Croatia’s second socio-political challenge of the day is to successfully hone the ex-Soviet, “Eastern-European” discourses and histories – in both geographic and symbolic senses of these terms, in order to carve out an active Croatian piece of the European identity. Similarly concerned with the development of a Croatian identity or conception of a “Croatian-ness” reflective of today’s nation, the recognition and rectification of Croatia’s histories and development must not only be furthered but woven into the national narrative as well. Such mediations on the past and its relationship to Croatia’s socio-political culture today, pose a challenge to Croatia regarding the provision of sufficient and accurate political representation through public officials who have these interests in mind. According to, Croatia’s cultural and national development over time has been defined by particular modes of interaction between various ethnically Slavic groups, with these groups each possessing distinct heritages, customs, and ideologies across the Croatian geo-body. Thus, Croatia’s challenge now is to both individualize the citizen, while collectivizing the nation. This must be done in order to breed not only a new national identity, but also an increased political consensus specifically through a cultural, historical reckoning of sorts.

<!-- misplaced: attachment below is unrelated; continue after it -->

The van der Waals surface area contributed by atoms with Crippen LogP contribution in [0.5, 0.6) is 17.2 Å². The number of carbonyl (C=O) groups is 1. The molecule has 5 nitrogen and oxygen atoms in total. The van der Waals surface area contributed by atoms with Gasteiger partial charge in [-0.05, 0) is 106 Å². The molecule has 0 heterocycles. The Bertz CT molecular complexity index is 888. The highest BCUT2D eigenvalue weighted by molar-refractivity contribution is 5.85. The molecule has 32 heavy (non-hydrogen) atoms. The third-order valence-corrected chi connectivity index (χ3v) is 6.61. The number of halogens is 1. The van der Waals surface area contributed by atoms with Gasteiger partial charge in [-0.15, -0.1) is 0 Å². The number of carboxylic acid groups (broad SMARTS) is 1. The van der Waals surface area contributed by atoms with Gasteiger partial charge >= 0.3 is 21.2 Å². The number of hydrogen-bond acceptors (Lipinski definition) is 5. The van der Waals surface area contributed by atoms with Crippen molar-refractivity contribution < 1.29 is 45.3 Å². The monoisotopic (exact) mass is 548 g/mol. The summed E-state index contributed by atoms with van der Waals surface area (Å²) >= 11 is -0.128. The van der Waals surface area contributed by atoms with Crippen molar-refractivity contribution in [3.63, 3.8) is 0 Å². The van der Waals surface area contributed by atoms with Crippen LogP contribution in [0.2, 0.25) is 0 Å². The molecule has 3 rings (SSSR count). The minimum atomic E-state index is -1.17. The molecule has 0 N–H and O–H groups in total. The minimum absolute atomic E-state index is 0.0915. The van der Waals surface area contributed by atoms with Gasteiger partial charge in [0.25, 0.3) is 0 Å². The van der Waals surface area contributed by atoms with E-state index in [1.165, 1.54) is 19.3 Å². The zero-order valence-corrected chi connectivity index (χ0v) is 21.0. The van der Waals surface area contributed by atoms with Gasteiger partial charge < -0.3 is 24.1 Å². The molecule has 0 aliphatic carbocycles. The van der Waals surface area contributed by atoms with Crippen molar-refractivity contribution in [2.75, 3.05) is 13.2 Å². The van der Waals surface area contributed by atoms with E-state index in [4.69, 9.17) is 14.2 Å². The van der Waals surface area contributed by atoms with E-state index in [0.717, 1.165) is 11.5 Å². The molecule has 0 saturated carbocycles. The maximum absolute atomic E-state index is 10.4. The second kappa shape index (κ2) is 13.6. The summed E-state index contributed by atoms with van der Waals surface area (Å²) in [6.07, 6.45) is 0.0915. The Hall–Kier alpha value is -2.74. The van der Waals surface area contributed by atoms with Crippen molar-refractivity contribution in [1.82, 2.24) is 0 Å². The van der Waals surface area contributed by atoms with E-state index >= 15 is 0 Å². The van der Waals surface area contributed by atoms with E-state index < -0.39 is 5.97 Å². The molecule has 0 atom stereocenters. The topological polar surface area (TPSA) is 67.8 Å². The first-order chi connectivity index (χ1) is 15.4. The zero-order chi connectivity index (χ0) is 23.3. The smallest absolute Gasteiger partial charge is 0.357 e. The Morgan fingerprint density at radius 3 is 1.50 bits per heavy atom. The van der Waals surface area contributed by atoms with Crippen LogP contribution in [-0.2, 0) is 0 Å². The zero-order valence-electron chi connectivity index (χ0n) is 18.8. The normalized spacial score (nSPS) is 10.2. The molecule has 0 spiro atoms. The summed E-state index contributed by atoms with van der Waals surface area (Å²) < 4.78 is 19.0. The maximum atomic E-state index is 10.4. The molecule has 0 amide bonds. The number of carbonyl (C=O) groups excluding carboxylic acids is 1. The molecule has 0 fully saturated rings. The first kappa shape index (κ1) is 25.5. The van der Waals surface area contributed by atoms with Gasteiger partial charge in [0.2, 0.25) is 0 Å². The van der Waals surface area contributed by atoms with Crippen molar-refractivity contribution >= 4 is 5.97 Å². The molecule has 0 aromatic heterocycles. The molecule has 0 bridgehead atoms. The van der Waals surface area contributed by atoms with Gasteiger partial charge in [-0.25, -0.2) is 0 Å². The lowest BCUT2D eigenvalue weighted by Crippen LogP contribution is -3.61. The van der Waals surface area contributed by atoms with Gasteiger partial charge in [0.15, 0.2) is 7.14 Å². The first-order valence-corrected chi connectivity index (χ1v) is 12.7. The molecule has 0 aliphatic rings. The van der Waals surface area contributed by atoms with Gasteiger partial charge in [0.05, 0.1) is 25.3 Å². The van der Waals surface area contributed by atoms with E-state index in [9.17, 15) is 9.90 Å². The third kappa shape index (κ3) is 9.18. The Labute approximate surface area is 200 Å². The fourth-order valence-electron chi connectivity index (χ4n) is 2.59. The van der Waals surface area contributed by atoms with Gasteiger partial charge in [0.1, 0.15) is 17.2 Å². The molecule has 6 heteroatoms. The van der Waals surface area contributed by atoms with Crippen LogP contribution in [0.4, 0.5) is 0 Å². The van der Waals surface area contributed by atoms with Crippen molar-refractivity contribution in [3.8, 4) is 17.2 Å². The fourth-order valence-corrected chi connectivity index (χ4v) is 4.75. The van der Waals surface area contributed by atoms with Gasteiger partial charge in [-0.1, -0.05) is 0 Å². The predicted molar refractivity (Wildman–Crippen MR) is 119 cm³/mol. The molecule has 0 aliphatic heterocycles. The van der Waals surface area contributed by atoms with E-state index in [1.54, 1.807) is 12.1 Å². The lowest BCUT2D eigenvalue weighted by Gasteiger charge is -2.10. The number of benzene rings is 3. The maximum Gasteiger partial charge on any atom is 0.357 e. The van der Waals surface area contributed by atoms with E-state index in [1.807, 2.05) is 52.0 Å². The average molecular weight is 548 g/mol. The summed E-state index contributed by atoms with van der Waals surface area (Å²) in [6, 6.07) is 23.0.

In Croatia, it seems as though, at least for now, the center is holding. According to, The 2019 parliamentary elections illustrated the enduring power of centrism in Croatia, as HDZ, the center-right, Christian Democratic party, and SDP, the center-left party earned the two highest percentages of votes. It is the voices from the poles, however, the voices of dissent, which often push the dominant national conversation beyond existing notions of what is politically acceptable, for better or worse. Croatian populism, particularly through Zivi Zid (the Human Shield or Living Wall party) of relatively recent left-wing, populist notoriety, has the potential to transform the existing standard for Croatian identity and politics, perpetuated precisely by a powerful center. Whether a “Cro-exit” is the correct choice for Croatia or not, proponents of national sovereignty who come from the left could make a strong political case for decentering the center and fostering progressive values and policies through a European disunion.  In order to gain electoral success, however, they must rhetorically position the case for sovereignty as related to the fulfilment of a leftist national agenda. In addition, they must be taken seriously on a national stage, which could perhaps be facilitated through a coalition with the SDP, for example. The SDP and Zivi Zid align politically on numerous social issues and could perhaps formulate an interesting solution to the European problem which would simultaneously revise and expand the Croatian national identity.